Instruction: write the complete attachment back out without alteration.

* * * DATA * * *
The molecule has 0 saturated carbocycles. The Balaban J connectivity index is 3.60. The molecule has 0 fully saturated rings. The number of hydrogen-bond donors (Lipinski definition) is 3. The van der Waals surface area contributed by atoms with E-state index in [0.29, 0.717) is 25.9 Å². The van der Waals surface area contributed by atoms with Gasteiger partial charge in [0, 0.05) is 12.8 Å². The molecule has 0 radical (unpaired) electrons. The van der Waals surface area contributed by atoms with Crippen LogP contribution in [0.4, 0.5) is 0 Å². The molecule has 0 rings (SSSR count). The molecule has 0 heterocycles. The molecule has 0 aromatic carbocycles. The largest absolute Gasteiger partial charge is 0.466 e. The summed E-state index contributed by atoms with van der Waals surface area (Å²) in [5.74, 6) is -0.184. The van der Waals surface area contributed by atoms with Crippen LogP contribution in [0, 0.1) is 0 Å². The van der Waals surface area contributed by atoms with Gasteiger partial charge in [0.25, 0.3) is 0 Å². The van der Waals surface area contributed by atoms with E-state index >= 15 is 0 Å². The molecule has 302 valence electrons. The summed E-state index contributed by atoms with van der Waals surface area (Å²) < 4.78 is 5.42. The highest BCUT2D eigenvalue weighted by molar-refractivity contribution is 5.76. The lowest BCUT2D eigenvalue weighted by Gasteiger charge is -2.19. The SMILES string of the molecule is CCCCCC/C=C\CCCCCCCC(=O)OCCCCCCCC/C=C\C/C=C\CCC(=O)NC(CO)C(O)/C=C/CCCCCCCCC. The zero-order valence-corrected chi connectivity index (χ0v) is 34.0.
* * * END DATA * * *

The molecule has 0 saturated carbocycles. The Balaban J connectivity index is 3.60. The molecule has 0 fully saturated rings. The number of hydrogen-bond donors (Lipinski definition) is 3. The van der Waals surface area contributed by atoms with E-state index in [0.29, 0.717) is 25.9 Å². The van der Waals surface area contributed by atoms with Gasteiger partial charge in [0, 0.05) is 12.8 Å². The molecule has 0 radical (unpaired) electrons. The van der Waals surface area contributed by atoms with Crippen LogP contribution in [0.4, 0.5) is 0 Å². The molecule has 0 rings (SSSR count). The molecule has 0 heterocycles. The molecule has 0 aromatic carbocycles. The largest absolute Gasteiger partial charge is 0.466 e. The summed E-state index contributed by atoms with van der Waals surface area (Å²) in [5.74, 6) is -0.184. The van der Waals surface area contributed by atoms with Crippen LogP contribution in [0, 0.1) is 0 Å². The van der Waals surface area contributed by atoms with Gasteiger partial charge in [0.25, 0.3) is 0 Å². The van der Waals surface area contributed by atoms with E-state index >= 15 is 0 Å². The molecule has 302 valence electrons. The summed E-state index contributed by atoms with van der Waals surface area (Å²) < 4.78 is 5.42. The highest BCUT2D eigenvalue weighted by molar-refractivity contribution is 5.76. The lowest BCUT2D eigenvalue weighted by Gasteiger charge is -2.19. The SMILES string of the molecule is CCCCCC/C=C\CCCCCCCC(=O)OCCCCCCCC/C=C\C/C=C\CCC(=O)NC(CO)C(O)/C=C/CCCCCCCCC. The zero-order valence-corrected chi connectivity index (χ0v) is 34.0.